Saturday, June 27, 2020

Richard Dolan - Three Strikes, and You're Out!! - Strikes Two and Three.



Strike Two: Philip J. Klass Blackmailed by Gay Russian Boyfriend!!


Philip J. Klass (1919-2005) was indisputably the Dean of UFO skeptics. Never has anyone had so much influence as a skeptical investigator of UFOs, or as a "debunker" of unsound UFO claims. (Klass found nothing wrong with the label "debunker": He explained that "a thing can only be 'debunked' if it is filled with bunk in the first place!"

"The Truth", according to Marden and Dolan. ("Crazy Speculation" is more accurate.)

Philip J. Klass, 1977
(photo by author, taken in my house)


Wikipedia describes Klass as:
an American journalist, and UFO researcher, known for his skepticism regarding UFOs. In the ufological and skeptical communities, Klass inspires polarized appraisals. He has been called the "Sherlock Holmes of UFOlogy".[1] Klass demonstrated "the crusader's zeal for what seems 'right,' regardless of whether it brings popular acclaim," a trait he claimed his father instilled in him.... For ten years, Klass worked for General Electric as an engineer in aviation electronics. Dissatisfied with his job, in 1952 he moved to Washington, DC, and joined Aviation Week, which later became Aviation Week & Space Technology. He was a senior editor of Aviation Week & Space Technology for thirty-four years... Klass wrote some of the first articles on inertial guidance systems, infrared missile guidance, and microelectronics....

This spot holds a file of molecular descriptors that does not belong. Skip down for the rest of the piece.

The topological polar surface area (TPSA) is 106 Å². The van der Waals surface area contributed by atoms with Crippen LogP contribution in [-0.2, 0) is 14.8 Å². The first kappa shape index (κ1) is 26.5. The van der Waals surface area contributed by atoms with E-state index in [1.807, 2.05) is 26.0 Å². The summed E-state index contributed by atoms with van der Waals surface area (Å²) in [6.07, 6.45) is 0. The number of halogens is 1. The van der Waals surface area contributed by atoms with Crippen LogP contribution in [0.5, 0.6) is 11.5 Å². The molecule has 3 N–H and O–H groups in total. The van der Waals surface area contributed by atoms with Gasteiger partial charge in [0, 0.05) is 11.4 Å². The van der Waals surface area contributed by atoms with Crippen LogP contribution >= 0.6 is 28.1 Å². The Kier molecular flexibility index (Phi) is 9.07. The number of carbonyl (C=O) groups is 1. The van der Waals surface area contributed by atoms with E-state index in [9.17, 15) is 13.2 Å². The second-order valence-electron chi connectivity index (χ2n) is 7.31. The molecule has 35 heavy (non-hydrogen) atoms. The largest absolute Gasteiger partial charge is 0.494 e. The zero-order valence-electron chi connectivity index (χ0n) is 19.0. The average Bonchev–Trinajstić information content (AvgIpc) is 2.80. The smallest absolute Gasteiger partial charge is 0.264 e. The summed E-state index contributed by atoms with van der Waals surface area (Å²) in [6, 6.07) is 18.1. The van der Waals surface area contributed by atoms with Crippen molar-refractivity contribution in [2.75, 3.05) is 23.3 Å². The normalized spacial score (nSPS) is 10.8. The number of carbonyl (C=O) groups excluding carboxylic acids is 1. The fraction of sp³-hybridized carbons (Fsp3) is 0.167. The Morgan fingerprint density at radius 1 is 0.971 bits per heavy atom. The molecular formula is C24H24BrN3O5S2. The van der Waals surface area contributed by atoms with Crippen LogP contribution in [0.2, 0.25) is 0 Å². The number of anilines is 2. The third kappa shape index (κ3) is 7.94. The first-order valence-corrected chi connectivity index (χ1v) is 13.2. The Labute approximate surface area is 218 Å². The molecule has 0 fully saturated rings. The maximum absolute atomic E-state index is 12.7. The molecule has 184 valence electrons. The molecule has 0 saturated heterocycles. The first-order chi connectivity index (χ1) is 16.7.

Aviation Week is fondly known in Defense circles as "Aviation Leak," because it was the first to 'leak out' information about many new military programs and weapons, like the Stealth aircraft. As we will see, the FBI was not pleased with Klass' role in this.

But, according to Dolan and Marden,
In the history of the study of UFOs, Philip J. Klass takes the title as the leading debunker of the subject. For forty years, his name was practically synonymous with the idea of UFO skepticism. He was regularly cited throughout the mainstream media as an authoritative voice on the subject, and his work helped to stifle acceptance about the reality of UFOs. But Kathleen Marden has investigated the background of Philip Klass and found it to be highly questionable. Back in the 1960s, Klass developed a close relationship with a member of the Soviet embassy in Washington, DC and was suspected by the FBI to have been a Soviet asset. What it looks like is that the intelligence community used this against Klass to enlist his services toward full-time UFO debunking efforts. Without a doubt, Klass's knowledge of the UFO subject was superficial, but his relentless smear campaigns and personal attacks against leading UFO researchers more than made up for that. To this day, Klass is lionized by the skeptical community, but in fact, has left them with a shameful legacy.

Just before the show aired, I left the following message on Dolan's "Intelligent Disclosure" website:
Richard, what you say about Phil Klass is full of shit. I knew him and worked with him for many years. "Without a doubt, Klass's knowledge of the UFO subject was superficial" is one of the stupidest things I've read in a long time. Klass' knowledge of UFO cases was encyclopedic, far better than mine; see any one of his books to dispel that notion. "In his memoirs, Moseley contended that, when pressed, most leading ufologists would admit that Klass knew the subject and the people involved and was welcomed, or at least pleasantly tolerated, at UFO meetings" (Wikipedia).

I have placed a great deal of Klass' unedited papers and correspondence on my Debunker website, http://www.debunker.com/historical/historical.html . Read them for yourself and see if you still think he was a UFOlogical simpleton (like Tom DeLonge and Elizondo). A complete collection of Klass' papers is available to researchers at https://search.amphilsoc.org/collections/view?docId=ead/Mss.Ms.Coll.59-ead.xml